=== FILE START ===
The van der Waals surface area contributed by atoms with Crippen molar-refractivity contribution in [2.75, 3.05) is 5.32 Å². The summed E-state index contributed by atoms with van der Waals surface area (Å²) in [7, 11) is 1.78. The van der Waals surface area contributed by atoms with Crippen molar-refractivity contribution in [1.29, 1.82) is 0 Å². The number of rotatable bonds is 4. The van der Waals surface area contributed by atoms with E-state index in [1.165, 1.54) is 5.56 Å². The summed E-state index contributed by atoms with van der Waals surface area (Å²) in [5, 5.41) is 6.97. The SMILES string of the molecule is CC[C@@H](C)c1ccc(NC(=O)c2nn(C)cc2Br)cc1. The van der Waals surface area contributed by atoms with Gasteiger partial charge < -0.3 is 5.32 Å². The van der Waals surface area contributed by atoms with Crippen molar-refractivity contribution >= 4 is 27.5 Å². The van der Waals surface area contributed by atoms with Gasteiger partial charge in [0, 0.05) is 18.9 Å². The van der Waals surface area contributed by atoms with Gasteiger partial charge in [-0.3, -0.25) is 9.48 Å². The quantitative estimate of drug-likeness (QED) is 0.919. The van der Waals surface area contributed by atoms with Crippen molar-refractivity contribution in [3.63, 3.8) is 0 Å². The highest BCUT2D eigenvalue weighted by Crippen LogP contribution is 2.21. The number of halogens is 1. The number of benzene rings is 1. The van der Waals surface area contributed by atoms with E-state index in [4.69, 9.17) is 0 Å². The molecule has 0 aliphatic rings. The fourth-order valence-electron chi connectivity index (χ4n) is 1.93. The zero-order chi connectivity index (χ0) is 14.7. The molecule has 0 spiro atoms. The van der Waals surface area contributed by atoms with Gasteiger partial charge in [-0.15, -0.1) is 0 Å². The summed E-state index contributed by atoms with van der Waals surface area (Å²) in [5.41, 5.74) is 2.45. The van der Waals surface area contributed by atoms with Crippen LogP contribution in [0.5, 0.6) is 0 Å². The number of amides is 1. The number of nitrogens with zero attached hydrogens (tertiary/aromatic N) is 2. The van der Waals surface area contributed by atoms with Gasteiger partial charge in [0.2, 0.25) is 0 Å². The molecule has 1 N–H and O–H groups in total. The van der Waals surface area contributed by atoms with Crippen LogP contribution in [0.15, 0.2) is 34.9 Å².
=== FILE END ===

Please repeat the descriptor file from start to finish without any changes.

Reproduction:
The van der Waals surface area contributed by atoms with Crippen molar-refractivity contribution in [2.75, 3.05) is 5.32 Å². The summed E-state index contributed by atoms with van der Waals surface area (Å²) in [7, 11) is 1.78. The van der Waals surface area contributed by atoms with Crippen molar-refractivity contribution in [1.29, 1.82) is 0 Å². The number of rotatable bonds is 4. The van der Waals surface area contributed by atoms with E-state index in [1.165, 1.54) is 5.56 Å². The summed E-state index contributed by atoms with van der Waals surface area (Å²) in [5, 5.41) is 6.97. The SMILES string of the molecule is CC[C@@H](C)c1ccc(NC(=O)c2nn(C)cc2Br)cc1. The van der Waals surface area contributed by atoms with Gasteiger partial charge < -0.3 is 5.32 Å². The van der Waals surface area contributed by atoms with Crippen molar-refractivity contribution >= 4 is 27.5 Å². The van der Waals surface area contributed by atoms with Gasteiger partial charge in [0, 0.05) is 18.9 Å². The van der Waals surface area contributed by atoms with Gasteiger partial charge in [-0.3, -0.25) is 9.48 Å². The quantitative estimate of drug-likeness (QED) is 0.919. The van der Waals surface area contributed by atoms with Crippen molar-refractivity contribution in [3.63, 3.8) is 0 Å². The highest BCUT2D eigenvalue weighted by Crippen LogP contribution is 2.21. The number of halogens is 1. The number of benzene rings is 1. The van der Waals surface area contributed by atoms with E-state index in [4.69, 9.17) is 0 Å². The molecule has 0 aliphatic rings. The fourth-order valence-electron chi connectivity index (χ4n) is 1.93. The zero-order chi connectivity index (χ0) is 14.7. The molecule has 0 spiro atoms. The van der Waals surface area contributed by atoms with Gasteiger partial charge in [-0.15, -0.1) is 0 Å². The summed E-state index contributed by atoms with van der Waals surface area (Å²) in [5.41, 5.74) is 2.45. The van der Waals surface area contributed by atoms with Crippen LogP contribution in [0.5, 0.6) is 0 Å². The number of amides is 1. The number of nitrogens with zero attached hydrogens (tertiary/aromatic N) is 2. The van der Waals surface area contributed by atoms with Gasteiger partial charge in [0.2, 0.25) is 0 Å². The molecule has 1 N–H and O–H groups in total. The van der Waals surface area contributed by atoms with Crippen LogP contribution in [0.15, 0.2) is 34.9 Å².